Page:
are you establishing trust

Where do you land on the BS detector?

Recently, I stumbled into a spot on a website that said “we value your privacy,” then only allowed you to opt out by email if you lived in California. The option was not available to everyone else. That would be following the law in California, not valuing privacy.

People have a good sense of sniffing out whether what leaders or companies say is true or if they are repeating a narrative. Building trust and credibility requires consistently being straightforward and honest.  Where are you landing the BS detector?

 

Risk can be an advantage

What risks are you willing to take?

There is a steep hill by my house. Steep enough that cars can easily accelerate beyond 40 mph without pressing the gas peddle, causing homeowners to post signs along the road to slow down. Apparently the attraction of the hill was too great for a teenage boy to resist. He went flying down the hill, with cars behind him, without a helmet. Hitting a twig or rock, which are common along the road, could have resulted in serious injury or worse. But he was lucky and ended his ride safely.

Sometimes reckless risks payoff. But the payoff is a function of luck, not skill. Taking calculated risks, understanding what could go wrong and having a plan to address them, makes a lot of sense. But in taking the risk, you should be willing to lose whatever is being placed on the line if going big. What risks are you willing to take?

right people in right place

What are your people telling your customers about you?

My refrigerator started leaking water all over the floor. So, I called to have someone come out and fix it. When he got here, he explained the design flaw that was causing the problem and indicated he could fix it, but it would happen again at some point. And the cost of the repair was pretty high. So, I asked him if he was really telling me it is time for a new fridge. He said yes.

Having people in your business that will give customers the full picture to make an informed decision is critically important. Those front line folks tell customers a lot about how you run the business, who you hire, how you incentivize them, and the values and behaviors you expect. What are your people telling your customers?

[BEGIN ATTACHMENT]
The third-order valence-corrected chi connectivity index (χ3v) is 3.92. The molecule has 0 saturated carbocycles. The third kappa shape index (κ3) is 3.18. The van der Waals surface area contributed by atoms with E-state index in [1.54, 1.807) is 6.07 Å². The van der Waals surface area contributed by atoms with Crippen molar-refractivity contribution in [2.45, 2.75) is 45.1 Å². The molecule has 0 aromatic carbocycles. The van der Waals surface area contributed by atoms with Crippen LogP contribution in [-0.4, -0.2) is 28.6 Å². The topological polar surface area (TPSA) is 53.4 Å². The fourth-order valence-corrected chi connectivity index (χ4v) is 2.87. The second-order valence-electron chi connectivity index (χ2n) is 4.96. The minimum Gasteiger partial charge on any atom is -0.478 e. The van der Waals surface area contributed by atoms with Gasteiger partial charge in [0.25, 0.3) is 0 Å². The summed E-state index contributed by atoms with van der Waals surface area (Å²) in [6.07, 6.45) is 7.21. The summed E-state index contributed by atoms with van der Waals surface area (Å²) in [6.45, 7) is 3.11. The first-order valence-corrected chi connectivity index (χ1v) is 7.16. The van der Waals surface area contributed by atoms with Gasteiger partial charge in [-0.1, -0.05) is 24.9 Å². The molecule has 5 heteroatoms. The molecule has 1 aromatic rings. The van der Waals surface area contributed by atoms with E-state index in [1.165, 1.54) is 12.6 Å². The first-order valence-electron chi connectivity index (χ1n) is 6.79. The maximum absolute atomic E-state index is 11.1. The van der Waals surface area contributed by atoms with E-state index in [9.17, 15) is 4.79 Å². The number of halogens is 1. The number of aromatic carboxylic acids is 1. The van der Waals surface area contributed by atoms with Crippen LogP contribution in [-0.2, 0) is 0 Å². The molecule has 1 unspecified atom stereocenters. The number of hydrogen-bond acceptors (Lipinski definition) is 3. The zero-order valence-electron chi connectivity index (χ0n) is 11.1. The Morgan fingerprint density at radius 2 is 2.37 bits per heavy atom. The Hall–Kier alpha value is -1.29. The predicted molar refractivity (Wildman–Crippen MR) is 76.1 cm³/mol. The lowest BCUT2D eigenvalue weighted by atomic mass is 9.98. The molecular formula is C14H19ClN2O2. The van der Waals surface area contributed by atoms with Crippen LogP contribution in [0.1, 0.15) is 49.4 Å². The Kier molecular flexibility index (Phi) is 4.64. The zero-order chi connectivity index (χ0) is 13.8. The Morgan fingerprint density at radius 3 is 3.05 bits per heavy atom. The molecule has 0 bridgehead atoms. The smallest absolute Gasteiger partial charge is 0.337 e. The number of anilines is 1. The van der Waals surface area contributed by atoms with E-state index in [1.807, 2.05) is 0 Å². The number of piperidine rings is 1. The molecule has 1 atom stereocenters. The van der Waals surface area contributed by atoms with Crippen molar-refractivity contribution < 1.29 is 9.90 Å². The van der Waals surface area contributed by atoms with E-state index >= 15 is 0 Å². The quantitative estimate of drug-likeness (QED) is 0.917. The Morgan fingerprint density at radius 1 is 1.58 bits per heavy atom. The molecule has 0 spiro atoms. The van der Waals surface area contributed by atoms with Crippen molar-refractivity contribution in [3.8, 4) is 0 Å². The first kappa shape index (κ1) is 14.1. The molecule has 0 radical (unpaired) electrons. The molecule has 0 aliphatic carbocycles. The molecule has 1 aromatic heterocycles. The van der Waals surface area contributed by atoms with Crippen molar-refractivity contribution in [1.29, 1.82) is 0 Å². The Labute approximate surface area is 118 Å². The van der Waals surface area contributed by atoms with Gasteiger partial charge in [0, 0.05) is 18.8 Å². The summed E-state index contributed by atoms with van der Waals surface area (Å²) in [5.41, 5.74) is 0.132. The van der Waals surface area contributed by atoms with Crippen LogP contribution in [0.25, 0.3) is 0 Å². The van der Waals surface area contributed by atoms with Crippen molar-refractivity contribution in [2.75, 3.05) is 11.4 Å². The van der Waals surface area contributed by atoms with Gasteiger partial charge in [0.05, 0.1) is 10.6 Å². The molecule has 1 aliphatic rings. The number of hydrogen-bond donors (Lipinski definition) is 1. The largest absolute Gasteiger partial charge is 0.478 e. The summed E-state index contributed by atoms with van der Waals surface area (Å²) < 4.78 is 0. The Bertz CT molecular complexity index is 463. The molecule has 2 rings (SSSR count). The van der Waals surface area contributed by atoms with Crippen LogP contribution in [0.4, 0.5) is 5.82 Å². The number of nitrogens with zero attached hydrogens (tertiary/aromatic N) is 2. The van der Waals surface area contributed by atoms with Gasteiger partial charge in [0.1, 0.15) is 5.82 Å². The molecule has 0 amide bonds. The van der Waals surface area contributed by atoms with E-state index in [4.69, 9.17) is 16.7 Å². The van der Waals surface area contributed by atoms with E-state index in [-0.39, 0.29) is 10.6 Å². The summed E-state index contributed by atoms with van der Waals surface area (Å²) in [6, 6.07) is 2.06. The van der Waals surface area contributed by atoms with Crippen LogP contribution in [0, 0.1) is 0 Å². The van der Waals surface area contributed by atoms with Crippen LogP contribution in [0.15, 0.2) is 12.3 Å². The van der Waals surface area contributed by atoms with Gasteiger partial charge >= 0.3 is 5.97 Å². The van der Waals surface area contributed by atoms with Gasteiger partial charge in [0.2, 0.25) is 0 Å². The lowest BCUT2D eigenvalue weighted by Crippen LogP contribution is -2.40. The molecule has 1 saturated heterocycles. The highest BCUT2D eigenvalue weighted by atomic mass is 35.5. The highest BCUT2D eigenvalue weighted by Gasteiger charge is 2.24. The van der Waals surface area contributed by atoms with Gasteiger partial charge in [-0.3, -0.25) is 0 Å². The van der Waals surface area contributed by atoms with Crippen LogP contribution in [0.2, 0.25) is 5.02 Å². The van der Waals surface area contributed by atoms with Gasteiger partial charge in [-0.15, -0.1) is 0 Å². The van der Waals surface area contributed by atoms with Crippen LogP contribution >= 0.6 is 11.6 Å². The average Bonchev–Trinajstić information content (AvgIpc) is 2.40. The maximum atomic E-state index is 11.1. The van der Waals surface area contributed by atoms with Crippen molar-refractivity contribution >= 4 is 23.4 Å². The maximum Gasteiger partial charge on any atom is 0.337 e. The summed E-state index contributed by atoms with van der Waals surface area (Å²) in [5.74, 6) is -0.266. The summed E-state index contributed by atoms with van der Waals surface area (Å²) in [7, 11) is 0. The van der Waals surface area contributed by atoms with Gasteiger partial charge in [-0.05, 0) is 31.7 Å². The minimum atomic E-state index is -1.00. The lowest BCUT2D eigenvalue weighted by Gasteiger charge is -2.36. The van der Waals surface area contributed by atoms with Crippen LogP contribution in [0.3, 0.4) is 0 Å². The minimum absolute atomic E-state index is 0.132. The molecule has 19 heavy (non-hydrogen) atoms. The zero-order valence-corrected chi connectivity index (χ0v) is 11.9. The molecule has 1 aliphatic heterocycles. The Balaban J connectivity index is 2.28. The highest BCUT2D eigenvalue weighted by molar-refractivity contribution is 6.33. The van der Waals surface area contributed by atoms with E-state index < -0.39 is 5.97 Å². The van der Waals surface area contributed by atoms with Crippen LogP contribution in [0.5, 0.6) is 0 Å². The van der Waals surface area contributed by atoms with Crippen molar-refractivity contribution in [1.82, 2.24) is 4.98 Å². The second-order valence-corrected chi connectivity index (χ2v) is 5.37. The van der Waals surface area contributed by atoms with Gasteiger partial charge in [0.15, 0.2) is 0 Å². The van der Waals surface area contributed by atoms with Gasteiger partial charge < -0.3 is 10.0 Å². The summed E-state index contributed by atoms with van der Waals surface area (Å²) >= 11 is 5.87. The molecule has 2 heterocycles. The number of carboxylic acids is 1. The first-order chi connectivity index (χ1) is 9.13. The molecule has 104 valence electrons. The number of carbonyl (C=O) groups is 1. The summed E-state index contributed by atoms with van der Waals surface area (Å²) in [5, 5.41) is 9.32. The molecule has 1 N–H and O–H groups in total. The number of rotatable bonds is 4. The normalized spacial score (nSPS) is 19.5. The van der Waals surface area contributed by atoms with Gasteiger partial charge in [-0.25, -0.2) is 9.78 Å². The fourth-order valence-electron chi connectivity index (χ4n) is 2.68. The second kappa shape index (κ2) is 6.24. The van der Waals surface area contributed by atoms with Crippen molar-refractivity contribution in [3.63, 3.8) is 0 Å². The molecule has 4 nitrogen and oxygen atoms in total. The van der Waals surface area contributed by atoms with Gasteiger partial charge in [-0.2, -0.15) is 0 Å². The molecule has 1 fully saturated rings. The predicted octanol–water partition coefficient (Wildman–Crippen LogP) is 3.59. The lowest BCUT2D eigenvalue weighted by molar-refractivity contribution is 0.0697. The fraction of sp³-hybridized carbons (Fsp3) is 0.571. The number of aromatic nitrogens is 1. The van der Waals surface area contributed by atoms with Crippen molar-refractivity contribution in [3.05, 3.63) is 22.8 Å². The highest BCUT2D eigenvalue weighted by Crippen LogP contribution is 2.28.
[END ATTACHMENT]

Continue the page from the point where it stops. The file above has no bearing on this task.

you'll love this!

You’re going to love this!

A service provider recently sent an email outlining some upcoming changes. And with gusto, they signed off by stating that I’d love the changes. The move was clearly for cost savings. And would require more work on my end every month. I don’t love it.

That’s the thing with driving change. For it to stick, everyone has to be better off. And they have to know how they will be better off to get excited about it. So, as you think about your change initiatives, take time to get people involved to see how they will be impacted. You’ll be glad you did!

Poor substitutes aren't worth it

Poor substitutes just aren’t worth it

We all have products we love. And when they aren’t available, the search for a substitute is on. Like many, I’ve had that issue over the last year with Clorox wipes. And like many, I’ve been disappointed by the poor quality of the substitutes that have flooded the market. The contrast has highlighted why having a quality product is worth the money.

The same is true in businesses of all types. If your products or services are high quality, people will know that a poor substitute isn’t worth it. How are you positioning your products or services so people aren’t looking for a poor substitute?

risk solution

How do you get around problems?